One of the greatest joys in life is seeing the world a moment at a time because each place brings forth a new adventure, every adventure a memory, and every memory a story to tell. I like the way T.S. Eliot puts it, “Only those who will risk going too far can possibly find out how far they can go.” But how we get there, well that is an experience in itself. In today’s post, you will have a basic rundown on the necessary steps that you should take in order to start your travel off well.
Step 1- The Passport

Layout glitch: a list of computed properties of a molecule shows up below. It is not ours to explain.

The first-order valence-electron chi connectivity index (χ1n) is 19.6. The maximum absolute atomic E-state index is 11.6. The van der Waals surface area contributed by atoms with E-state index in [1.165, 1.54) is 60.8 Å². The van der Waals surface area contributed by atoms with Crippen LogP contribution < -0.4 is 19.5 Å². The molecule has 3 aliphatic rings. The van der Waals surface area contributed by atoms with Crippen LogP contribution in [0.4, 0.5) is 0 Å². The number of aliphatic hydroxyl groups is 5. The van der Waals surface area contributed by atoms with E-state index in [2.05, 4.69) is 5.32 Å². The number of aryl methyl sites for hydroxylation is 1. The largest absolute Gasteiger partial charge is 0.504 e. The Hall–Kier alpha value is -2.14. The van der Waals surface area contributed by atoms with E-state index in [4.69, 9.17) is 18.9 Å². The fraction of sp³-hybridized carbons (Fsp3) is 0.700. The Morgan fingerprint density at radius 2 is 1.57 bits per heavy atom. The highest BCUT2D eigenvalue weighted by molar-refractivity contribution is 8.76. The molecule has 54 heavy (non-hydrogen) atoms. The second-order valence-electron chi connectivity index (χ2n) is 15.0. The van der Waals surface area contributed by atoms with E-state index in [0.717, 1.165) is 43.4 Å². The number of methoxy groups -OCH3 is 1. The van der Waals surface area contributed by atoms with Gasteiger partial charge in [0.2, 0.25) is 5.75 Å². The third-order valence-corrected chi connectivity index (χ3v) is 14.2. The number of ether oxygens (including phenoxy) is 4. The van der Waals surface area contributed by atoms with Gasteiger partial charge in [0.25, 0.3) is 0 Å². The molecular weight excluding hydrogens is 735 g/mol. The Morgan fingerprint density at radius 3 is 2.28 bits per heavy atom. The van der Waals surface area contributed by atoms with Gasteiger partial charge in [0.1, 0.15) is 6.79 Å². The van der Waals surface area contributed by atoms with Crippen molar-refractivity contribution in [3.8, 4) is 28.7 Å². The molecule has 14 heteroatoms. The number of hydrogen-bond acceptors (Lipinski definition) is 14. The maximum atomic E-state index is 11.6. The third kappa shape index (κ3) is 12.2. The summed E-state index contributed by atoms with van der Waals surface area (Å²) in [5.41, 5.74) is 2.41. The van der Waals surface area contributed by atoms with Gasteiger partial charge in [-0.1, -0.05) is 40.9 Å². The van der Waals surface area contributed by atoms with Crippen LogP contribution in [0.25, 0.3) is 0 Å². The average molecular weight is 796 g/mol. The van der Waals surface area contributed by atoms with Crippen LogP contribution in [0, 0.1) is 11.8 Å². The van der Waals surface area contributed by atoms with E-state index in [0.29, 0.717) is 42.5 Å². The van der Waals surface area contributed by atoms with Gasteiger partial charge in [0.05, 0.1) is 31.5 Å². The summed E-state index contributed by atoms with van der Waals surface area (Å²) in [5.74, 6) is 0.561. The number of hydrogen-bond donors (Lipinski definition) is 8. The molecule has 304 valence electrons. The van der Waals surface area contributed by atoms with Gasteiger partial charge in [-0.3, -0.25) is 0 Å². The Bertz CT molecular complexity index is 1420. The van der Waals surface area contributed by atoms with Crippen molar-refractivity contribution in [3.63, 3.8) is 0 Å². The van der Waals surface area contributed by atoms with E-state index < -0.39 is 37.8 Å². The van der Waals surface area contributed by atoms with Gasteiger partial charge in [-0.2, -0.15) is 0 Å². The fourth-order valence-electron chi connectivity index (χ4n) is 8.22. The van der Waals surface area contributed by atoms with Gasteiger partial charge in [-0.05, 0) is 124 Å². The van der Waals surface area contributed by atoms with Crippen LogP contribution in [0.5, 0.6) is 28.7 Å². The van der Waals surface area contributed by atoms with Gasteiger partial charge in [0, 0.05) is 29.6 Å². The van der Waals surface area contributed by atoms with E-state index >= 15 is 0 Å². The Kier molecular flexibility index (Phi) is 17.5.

One of my least favorite things to do is wait in line. And when i say least favorite, I mean literally cannot stand long lines, almost as much as I dislike decaf coffee. Unfortunately, applying for a passport often requires spending time waiting. So in order to avoid having to spend any more time twiddling your thumbs, here are the 4 things you will need to do. First, you will need to fill out the proper form. For first time passport applicants, children under 16, applicants 16-17 applying, or anyone not eligible for an adult’s passport will need to fill out the DS-11. If you are an adult renewing your passport, you will fill out a DS-82. And finally, if you are changing a name within a year, correcting an error, or replacing a “Limited Validity” passport with one or two years, you will need a DS-5504 form. [Hint- if you click on any of the form names above, it will direct you to the government website that hosts all of the forms.] Second, you will need to track down your supporting documents. There are two that you will need as an adult, and three if you are under 16. These documents include citizenship evidence, identification, and proof of relationship (for children under 16). Depending on the form you use from the first phase of this process, the form should tell you the specific documents it requires. Third, it is time to be a model. This is the fun part. Lights. Camera. Makeup (if you are in to that sort of thing). Get your photo! You will need a 2” by 2” color passport photo. [Hint- if you click on the word “photo,” it iwll take you to the requirements and photo examples- https://travel.state.gov/content/travel/en/passports/requirements/photos.html%5D Fourth, it is time to pay the man. Depending on a number of factors, your bill will be different. Click on the following link to find out what your passport fee is. https://travel.state.gov/content/travel/en/passports/requirements/fees.html